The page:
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Fibre to Everything: FTTx emerges as the network of the future

October 30, 2018
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Fibre-to-the-x (FTTx) is emerging as the ideal solution for providing last-mile connectivity. In light of the growing digitalisation efforts and rising data demand, FTTx deployments have become imperative for building future-proof telecom networks. However, to achieve widespread fibre penetration in the country, challenges related to right of way (RoW) need to be addressed. Industry experts share their views on the current state of FTTx deployments in India and the outlook for the segment… (From left to right - Murtuza Onali Kachwala, Managing Director, Telecom, Media and Entertainment Industry Practice, Protiviti, India & T.V. Ramachandran, President, Broadband India Forum)


What promise does FTTx technology hold for the Indian market?

Murtuza Onali Kachwala

The increasing demand for higher bandwidth, optic fibre in backhaul, and triple- and quad-play services are the key factors driving the FTTx market growth. Governments across Asia are encouraging investment in high capacity networks. For developing countries in Asia, such as India, with their rapidly increasing data traffic, it will be critical to continue investing in broadband infrastructure in order to remain economically competitive.

T.V. Ramachandran

India is marching towards digitalisation and the national objectives of Digital India and Broadband for All are focused on providing high capacity multi-gigabit access and backbone networks everywhere. Wireless networks alone cannot handle massive data volumes and need to be complemented with fibre owing to its high bandwidth carrying capacity. The three key drivers for the deployment of fibre are increasing demand for data, move towards 5G and the government’s growing digitalisation thrust. The fiberisation of towers is a must if India has to usher in 5G. All major telcos in India have introduced low-cost fibre-to-the-home (FTTH) plans, which are expected to create and boost demand. Thus, the market for FTTx is extremely vibrant and holds enormous promise.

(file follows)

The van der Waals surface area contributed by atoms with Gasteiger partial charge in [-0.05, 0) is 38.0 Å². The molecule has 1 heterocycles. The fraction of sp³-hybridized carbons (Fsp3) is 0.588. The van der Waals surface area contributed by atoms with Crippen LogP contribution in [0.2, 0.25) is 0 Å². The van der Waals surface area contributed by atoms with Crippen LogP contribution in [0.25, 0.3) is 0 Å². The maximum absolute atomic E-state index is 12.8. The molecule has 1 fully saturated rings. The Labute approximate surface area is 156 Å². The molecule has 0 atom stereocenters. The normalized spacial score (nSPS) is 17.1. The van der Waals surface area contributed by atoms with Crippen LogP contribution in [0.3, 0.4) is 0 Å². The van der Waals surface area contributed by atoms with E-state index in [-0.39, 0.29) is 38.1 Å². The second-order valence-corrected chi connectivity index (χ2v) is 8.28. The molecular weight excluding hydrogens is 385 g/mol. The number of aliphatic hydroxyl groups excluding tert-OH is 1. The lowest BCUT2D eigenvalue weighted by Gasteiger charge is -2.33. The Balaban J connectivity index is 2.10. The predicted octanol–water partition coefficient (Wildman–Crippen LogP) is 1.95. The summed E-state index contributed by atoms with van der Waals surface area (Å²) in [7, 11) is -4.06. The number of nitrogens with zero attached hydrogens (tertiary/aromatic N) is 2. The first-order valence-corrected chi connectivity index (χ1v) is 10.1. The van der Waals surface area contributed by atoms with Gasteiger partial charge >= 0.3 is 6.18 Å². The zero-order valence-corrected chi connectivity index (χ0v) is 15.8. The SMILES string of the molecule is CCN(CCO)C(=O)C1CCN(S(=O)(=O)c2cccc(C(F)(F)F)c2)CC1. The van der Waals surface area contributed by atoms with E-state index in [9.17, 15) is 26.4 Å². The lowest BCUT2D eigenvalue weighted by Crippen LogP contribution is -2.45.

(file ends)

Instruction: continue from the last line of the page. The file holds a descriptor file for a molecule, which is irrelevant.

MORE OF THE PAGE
What is the current state of FTTx deployments in India? What are the key challenges that the market faces?

Murtuza Onali Kachwala

India is far behind many countries in FTTH penetration. FTTH connections account for a mere 0.5 per cent of the total broadband connections in the country. According to a report by iDate Research, Singapore has 95 per cent FTTH penetration, South Korea 82.9 per cent, Hong Kong 71.4 per cent and Malaysia 16.4 per cent. China has seen 70 per cent growth in FTTH subscribers in the past one year alone. A major challenge that FTTx deployments face is obtaining permissions for RoW. There is an immediate need to bring a policy initiative to address RoW challenges so that multiple clearances at local levels can be eliminated.

In the past few years, there have been excessive changes, which have created a data-addicted environment that is supported by high speed internet. As a result, FTTx has become an integral part of telecom infrastructure. Operators are heavily investing or planning to invest in fibre-based technology for supporting speeds of up to 1 Gbps and more. The most common technology used is GPON, which ensures efficient and cost optimal FTTx deployments.

T.V. Ramachandran

The total fibre deployed to population ratio of India is 1x, far behind comparable regimes like the US and China, where the fibre deployment ratio stands at 14x and 9x respectively. We are at least four to five years behind China in terms of last mile connectivity. Further, there are only 1.25 million FTTx connections in India, and the fiberisation of towers is at a bare minimum level of 22 per cent. In addition, an overall broadband density of around 30 per cent (fixed broadband at a low level of below 4 per cent), compared to China’s 81 per cent overall (fixed broadband density at over 60 per cent), presents a huge opportunity for infrastructure planners to design a shared common fibre infrastructure for all kinds of service providers.

Fibre roll-out in India has been slow due to several challenges such as limited policy support, lack of skilled workforce, high RoW charges (which range from Rs 0.1 million to Rs 5 million per km), high cost of customer premise equipment and optical line terminal, lack of relevant applications and content to support business case for FTTH, and lack of awareness in the rural segment. Moreover, the faulty interpretation of the RoW rules by different state and local municipal bodies has resulted in cost variances and delays.

How has the competitive landscape of the FTTH market changed post the entry of Jio GigaFiber?

Murtuza Onali Kachwala